- The Washington Times - Monday, September 14, 2009

While Washington socialites and music-loving politicos packed the Kennedy Center in their best black tie Saturday night for the Washington National Opera’s performance of Gioacchino Rossini’s “The Barber of Seville,” opening the 54th season, thousands of average Joes in jeans and sweatshirts filed into Nationals Park for a free simulcast of the show, thanks to a special partnership between the WNO and the Washington Nationals.

“None of you at the stadium ever get to see me in a tux, and the people here at the Kennedy Center never see me at all,” quipped Nationals President Stan Kasten in his opening remarks before the curtain opened in the Kennedy Center Opera House.

Among the 19,000 in the stadium, noshing on corn dogs and greasy fries, were about 5,000 military personnel and their families, who had been invited by the WNO.

Former Homeland Security Secretary Michael Chertoff, who was on the event’s host committee, told G2 he was delighted to help bring one of his favorite performing arts to people who serve the country.

“Military people aren’t just interested in country music,” he explained, adding that he became an opera lover in his 20s after seeing Georges Bizet’s “Carmen.” “I like the lighter operas. I don’t really like Wagner or those operas of an interminable length.”

Mr. Chertoff and his wife, Meryl, attended the performance and dinner gala with Mr. Chertoff’s longtime buddy from New Jersey, Supreme Court Justice Samuel A. Alito Jr., also a well-known arts supporter.

We bumped into yet another “Supreme” at the Kennedy Center when we spotted Justice Ruth Bader Ginsburg, who came with her hubby, Martin.

Justice Ginsburg, with her signature slicked-back chignon, wore tiny black wrist-length gloves and explained, “I normally go to the dress rehearsals” but had to settle for the real thing this time.

Evidently she and her new gal pal on the high court, Justice Sonia Sotomayor, are getting along famously. They would have made it a ladies’ night out at the opera, but Justice Sotomayor “had a wedding in New York,” Justice Ginsburg said.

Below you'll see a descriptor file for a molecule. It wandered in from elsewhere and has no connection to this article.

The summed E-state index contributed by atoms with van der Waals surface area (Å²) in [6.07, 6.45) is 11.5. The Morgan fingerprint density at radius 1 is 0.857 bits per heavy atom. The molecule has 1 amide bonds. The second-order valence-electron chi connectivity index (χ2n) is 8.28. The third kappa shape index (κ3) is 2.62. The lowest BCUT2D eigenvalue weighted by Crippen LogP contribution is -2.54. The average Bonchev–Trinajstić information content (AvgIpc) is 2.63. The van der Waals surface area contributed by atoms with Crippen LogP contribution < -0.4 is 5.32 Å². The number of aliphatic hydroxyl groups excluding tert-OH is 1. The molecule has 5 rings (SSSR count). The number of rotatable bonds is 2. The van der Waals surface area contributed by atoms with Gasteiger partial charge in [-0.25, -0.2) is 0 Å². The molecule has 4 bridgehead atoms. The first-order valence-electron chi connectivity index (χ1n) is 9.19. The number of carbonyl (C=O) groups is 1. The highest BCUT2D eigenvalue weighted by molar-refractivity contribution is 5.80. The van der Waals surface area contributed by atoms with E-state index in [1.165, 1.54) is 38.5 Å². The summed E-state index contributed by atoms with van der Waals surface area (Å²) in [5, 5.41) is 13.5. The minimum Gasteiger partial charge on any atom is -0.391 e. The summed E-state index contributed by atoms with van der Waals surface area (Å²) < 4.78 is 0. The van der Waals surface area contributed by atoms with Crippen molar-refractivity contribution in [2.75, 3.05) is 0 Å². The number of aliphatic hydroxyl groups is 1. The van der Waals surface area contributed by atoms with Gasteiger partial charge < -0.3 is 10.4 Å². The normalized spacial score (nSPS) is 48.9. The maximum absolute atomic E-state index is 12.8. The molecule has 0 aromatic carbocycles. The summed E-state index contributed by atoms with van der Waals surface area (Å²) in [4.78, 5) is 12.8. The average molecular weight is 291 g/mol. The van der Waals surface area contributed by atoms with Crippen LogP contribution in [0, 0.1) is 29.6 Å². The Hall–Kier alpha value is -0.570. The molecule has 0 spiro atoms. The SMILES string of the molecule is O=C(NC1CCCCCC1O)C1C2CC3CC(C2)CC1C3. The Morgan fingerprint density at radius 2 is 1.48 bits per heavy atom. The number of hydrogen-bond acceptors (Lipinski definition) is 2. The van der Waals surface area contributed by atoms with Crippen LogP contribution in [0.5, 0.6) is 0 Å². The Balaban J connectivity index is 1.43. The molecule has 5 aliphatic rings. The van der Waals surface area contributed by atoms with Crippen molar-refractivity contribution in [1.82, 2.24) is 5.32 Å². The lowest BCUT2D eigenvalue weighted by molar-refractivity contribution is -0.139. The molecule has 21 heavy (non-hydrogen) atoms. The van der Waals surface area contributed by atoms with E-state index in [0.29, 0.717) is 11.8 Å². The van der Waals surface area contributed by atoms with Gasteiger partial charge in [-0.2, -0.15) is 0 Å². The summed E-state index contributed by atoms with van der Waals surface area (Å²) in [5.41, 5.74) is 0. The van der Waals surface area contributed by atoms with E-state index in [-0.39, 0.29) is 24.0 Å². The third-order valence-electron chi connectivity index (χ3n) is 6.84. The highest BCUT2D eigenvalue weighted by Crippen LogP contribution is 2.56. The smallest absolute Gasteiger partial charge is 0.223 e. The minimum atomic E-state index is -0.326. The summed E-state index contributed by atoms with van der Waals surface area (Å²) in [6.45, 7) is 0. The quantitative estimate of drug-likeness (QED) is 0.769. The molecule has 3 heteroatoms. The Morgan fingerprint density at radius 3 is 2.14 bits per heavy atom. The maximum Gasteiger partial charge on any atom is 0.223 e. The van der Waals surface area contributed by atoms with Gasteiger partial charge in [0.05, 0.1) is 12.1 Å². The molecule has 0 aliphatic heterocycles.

Since arriving at her new gig, Justice Sotomayor has been leaning on her fellow female Supreme for fashion advice.

Justice Ginsburg gave Justice Sotomayor a white collar, traditionally worn by female members of the Supreme Court, as a token of friendship for her recent swearing in but told us the newcomer will have trouble finding black robes. “The robes we wear are not made for women, and you can’t find them in the United States, so Sonia asked me where I got mine. I told her I had mine made in Paris, and she could also find one in London.”

Hmmm. No “made in the U.S.A.” robes for the ladies? What are the labor leaders going to think about this?

Also spotted at the Kennedy Center: Transportation Secretary Ray LaHood, White House Social Secretary Desiree Rogers, former Department of Veteran Affairs Secretary Jim Nicholson and the chief of protocol during the Reagan administration, Lucky Roosevelt.

Protest with style

While the cultured set took in the melodies of Rossini, thousands of angry demonstrators took to Pennsylvania Avenue earlier Saturday to voice their opposition to government-run health care and federal spending.

Controversial celebrity blogger Perez Hilton, known for his liberal leanings, weighed in on the protest while in town Saturday night for his new tour, “Perez Hilton Presents,” featuring rock and dance acts at the 9:30 Club.

Our source at the club filled us in from the dance floor. “He told the crowd that he loves being in D.C. - and was happy to see people express themselves at yesterday’s rally, even if he didn’t agree with them. He went on to say that he thinks all legal Americans should have access to health care, and no one should have to go bankrupt paying for medical care.”

As G2 reported last month, some conservative groups were considering a boycott of retailer the Gap for its sponsorship of Mr. Hilton’s new fashion Web site, cocoperez.com, but Mr. Hilton did not seem to be quivering in his boots.

“I hope they come see the talented artists I’ve put together when ‘Perez Hilton Presents’ comes to a town near them,” he said.

To contact Stephanie Green or Elizabeth Glover, e-mail undercover@washingtontimes.com.

• Stephanie Green and Elizabeth Glover can be reached at undercover@washingtontimes.com.

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